I lived on St. Marks Place in the East Village in the late 60’s. People lived on the street, crowded the streets, the cafes, the stoops….everything, everywhere, everyone was happening! It was a foreign, exotic bazaar and one of the nuclear spots for the worldwide youth revolution…drugs, free sex, free thoughts, new ideas, new religions, message and music. It was as viral as the internet of today and as momentous. It was like passing through a door to a somewhere else where you could never go back the other way again.
We were called Hippies but that seems too conventional, too limiting to this movement of rampant self expression which exploded at this time. It was our time! If you were 16 or younger, you still had parents. If you were over 28, you were too ingrained in the “old ways.” Whatever it was -- the music, the drugs, the Eastern religion -- the message was infectious and it was our fantastic kingdom…a mythological place where people dressed as they never had before, trusted easily, spoke a new language and tore down conventional social norms, in the snap of a finger.
It wasn’t all great, however. Some people OD’d, never came back from magic-kingdom thinking and some radicalized this “good vibe” and morphed things into anarchy and violence.
For me, it was about the clothes! Every day was a chance to be a new fairy princess dressed in a fantastic confection of whimsy and wonder, at court in this new mystical world I was now living in.
I started college in upstate NY at a well regarded all girls school. (Women were called “girls” then.) I wore Villager skirts, Shetland sweaters, round collared oxford shirts with circle pins. My curly hair was always a problem as I could never quite get it straight enough to fit into a “waspy” stereotype. On the weekends, my roommate would iron it. If it was humid or I was at a sweaty frat party, I might as well have called it a night, as Cinderella might soon turn into a version of the ugly “stepsister.”
I was a sophomore when I decided to transfer to NYU downtown. Either the upstate girls college was too small for me or I was too big for it…besides, I was a bohemian and a whole world was happening that I just had to be a part of. Because I applied too late, I was denied dorm space but that was quite ok with me. I wound up sharing an apartment with another student I met at a party one evening. Someone I had just met on the street invited me to the party in a crowded walk-up apartment. It was the first time I dropped acid and the first time I really heard the Beatles and boy, I really heard the Beatles. It was a religious experience and as an initiate into a new religious order, I knew I had to shed the old duds.
I was poor, living on my own, with minimal help from my divorced parents….but I knew all about couture clothing. My mother had been a model and both my grandfathers made my clothing from an early age which my mother had designed for me….and so, I hit the thrift shops. In those years, one could find a tattered Chanel jacket, dresses from the ‘40’s and maybe a Mainbocher coat, even though it only had one sleeve. I didn’t exactly have a concept of a “good working wardrobe” and didn’t read Glamour magazine. I bought as much as I could of great loot, as cheap as possible and hauled it home in large garbage bags. Our aptartment only had one bedroom -- a tiny one -- and I had it and arranged my clothing in bags by color, fabric, or mood so I could get at what I wanted more easily.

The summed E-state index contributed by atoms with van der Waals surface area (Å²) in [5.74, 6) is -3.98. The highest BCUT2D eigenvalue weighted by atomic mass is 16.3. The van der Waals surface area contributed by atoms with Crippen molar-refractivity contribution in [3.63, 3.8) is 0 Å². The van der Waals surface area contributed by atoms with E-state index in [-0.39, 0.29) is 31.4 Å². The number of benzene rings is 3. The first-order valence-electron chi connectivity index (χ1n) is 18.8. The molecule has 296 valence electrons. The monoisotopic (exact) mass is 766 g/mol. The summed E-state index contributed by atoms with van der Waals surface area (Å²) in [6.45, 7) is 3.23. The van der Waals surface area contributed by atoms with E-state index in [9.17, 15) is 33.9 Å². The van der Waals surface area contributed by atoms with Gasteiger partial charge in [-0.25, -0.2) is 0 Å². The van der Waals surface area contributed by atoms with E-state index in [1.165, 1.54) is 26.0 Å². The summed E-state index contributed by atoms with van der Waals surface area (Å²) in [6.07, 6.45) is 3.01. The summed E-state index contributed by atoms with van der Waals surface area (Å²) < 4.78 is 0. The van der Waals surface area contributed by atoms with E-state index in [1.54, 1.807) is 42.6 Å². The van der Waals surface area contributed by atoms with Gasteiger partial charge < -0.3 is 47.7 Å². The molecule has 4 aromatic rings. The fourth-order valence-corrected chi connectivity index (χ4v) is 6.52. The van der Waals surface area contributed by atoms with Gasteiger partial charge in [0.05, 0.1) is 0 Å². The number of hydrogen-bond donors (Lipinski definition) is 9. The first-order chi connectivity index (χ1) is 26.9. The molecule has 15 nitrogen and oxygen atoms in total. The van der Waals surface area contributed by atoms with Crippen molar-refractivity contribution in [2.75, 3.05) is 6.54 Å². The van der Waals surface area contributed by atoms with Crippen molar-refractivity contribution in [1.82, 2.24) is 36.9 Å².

So it started….my love affair with visual fantasy. In a short time, I became really good at it, layering layers over layers, cutting out patches, making slits and strategically inserting other wisps of whimsy, chiffons, prints, you name it!....pins, buttons, feathers, threads, changing everything as I went along. I never wore the same outfit twice. How could I? I didn’t stop at just the body. There were headdresses
with veils, hats with jewels and plumes; everything had something, somewhere to look at, dangling, jiggling, and shining. I was a moving piece of art!
When the tour buses came to the East Village they always pointed me out. I was told I looked like Stevie Nicks…but I was more a Lady Gaga and then some. I became known as a “visual artist” and clothing was my métier. I got into all the clubs and was invited everywhere…a regal denizen of an illusionary world.
After I graduated college, I got a serious job as a writer for a small business journal. I had to tone my wardrobe down and decided a small gold head band and bright purple maxi coat on which I had sewn yellow stars were suitable conservative work clothes. Whoever I interviewed would initially stare at me in disbelief but once I started asking the questions for my story, my curious intelligence compelled them to answer and we started a dialogue. I always got a byline.
My family never quite adjusted to my eccentricity. When I went home to visit them in suburban NJ, in what I thought was appropriate “garb” -- a long black man’s tailcoat with 100 rhinestone pins and a feather skirt and polka dot hat -- they would open the door and then sometimes slam it in despair. My mother would weep. How was I ever to find a suitable husband looking like that?
Years later, when I became a successful fashion designer, it was she who always rushed up with a huge congratulatory bouquet at the end of my runway show. Tears in her eyes, she would say, “You’re perfect, you’re brilliant…You had us all fooled.”